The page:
Fire blight, also written fireblight, is a contagious disease affecting apples, pears, and some other members of the family Rosaceae. It is a serious concern to producers of apples and pears. Under optimal conditions, it can destroy an entire orchard in a single growing season.
The causal pathogen is Erwinia amylovora, a Gram-negative bacterium in the family Enterobacteriaceae. Pears are the most susceptible, but apples, loquat, crabapples, quinces, hawthorn, cotoneaster, pyracantha, raspberry and some other rosaceous plants are also vulnerable. The disease is believed to be indigenous to North America, from where it spread to most of the rest of the world.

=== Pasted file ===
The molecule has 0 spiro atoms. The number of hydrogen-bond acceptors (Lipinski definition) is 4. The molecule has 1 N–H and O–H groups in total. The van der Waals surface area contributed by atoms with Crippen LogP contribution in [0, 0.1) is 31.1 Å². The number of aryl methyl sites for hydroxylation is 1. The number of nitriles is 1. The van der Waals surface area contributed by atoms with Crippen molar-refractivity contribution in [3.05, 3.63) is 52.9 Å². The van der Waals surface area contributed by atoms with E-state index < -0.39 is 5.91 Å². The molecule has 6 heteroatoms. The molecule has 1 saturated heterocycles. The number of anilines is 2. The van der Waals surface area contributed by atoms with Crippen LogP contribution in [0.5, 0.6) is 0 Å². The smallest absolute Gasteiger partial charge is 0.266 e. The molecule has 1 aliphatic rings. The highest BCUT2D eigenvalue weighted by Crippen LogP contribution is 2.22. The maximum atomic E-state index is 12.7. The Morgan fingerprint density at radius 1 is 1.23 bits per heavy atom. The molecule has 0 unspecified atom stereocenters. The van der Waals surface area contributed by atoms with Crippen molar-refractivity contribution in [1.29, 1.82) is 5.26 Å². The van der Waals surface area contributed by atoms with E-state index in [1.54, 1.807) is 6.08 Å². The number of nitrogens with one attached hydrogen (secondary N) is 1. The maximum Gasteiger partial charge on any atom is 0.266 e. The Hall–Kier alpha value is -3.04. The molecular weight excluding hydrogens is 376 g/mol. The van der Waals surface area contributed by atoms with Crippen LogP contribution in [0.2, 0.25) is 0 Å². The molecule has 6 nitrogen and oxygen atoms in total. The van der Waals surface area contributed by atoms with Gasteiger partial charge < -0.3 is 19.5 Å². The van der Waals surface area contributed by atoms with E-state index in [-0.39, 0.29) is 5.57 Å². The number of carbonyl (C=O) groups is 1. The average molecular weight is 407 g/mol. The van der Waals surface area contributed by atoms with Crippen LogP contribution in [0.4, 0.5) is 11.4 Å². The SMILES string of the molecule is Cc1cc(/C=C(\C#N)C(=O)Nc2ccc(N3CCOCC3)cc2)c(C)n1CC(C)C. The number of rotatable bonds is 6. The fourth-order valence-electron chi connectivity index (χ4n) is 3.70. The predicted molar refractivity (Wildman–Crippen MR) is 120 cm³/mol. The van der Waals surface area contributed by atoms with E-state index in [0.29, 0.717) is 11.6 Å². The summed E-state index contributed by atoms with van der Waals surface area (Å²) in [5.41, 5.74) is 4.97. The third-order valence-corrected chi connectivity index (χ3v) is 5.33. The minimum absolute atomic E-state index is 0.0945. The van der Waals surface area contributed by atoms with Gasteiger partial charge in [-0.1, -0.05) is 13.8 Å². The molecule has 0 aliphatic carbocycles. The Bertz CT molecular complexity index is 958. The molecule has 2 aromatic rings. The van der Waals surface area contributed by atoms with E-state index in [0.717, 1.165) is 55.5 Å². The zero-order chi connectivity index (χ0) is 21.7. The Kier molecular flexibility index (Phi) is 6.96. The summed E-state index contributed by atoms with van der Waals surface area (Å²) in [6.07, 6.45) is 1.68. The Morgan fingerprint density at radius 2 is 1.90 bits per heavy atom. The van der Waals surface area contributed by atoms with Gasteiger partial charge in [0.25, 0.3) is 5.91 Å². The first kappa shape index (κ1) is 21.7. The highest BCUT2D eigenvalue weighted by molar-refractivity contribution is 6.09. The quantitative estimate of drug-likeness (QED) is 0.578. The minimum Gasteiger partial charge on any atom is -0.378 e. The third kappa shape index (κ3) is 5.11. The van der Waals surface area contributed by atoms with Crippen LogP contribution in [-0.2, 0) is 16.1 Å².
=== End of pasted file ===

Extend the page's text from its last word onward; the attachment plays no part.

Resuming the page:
Fire blight is not believed to be present in Australia though it might possibly exist there. It has been a major reason for a long-standing embargo on the importation of New Zealand apples to Australia . Japan was likewise believed to be without the disease, but it was discovered in pears grown in northern Japan. Japanese authorities are however still denying its existence and the Japanese scientist who discovered it is believed to have committed suicide after his name was leaked to affected farmers.
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Famous quotes containing the words blight and/or fire:
“There is a sort of jealousy which needs very little fire; it is hardly a passion, but a blight bred in the cloudy, damp despondency of uneasy egoism.”
—George Eliot [Mary Ann (or Marian)
“Our hearts you see not; they are pitiful;
And pity to the general wrong of Rome
As fire drives out fire, so pity pity
Hath done this deed on Caesar.”
—William Shakespeare (15641616)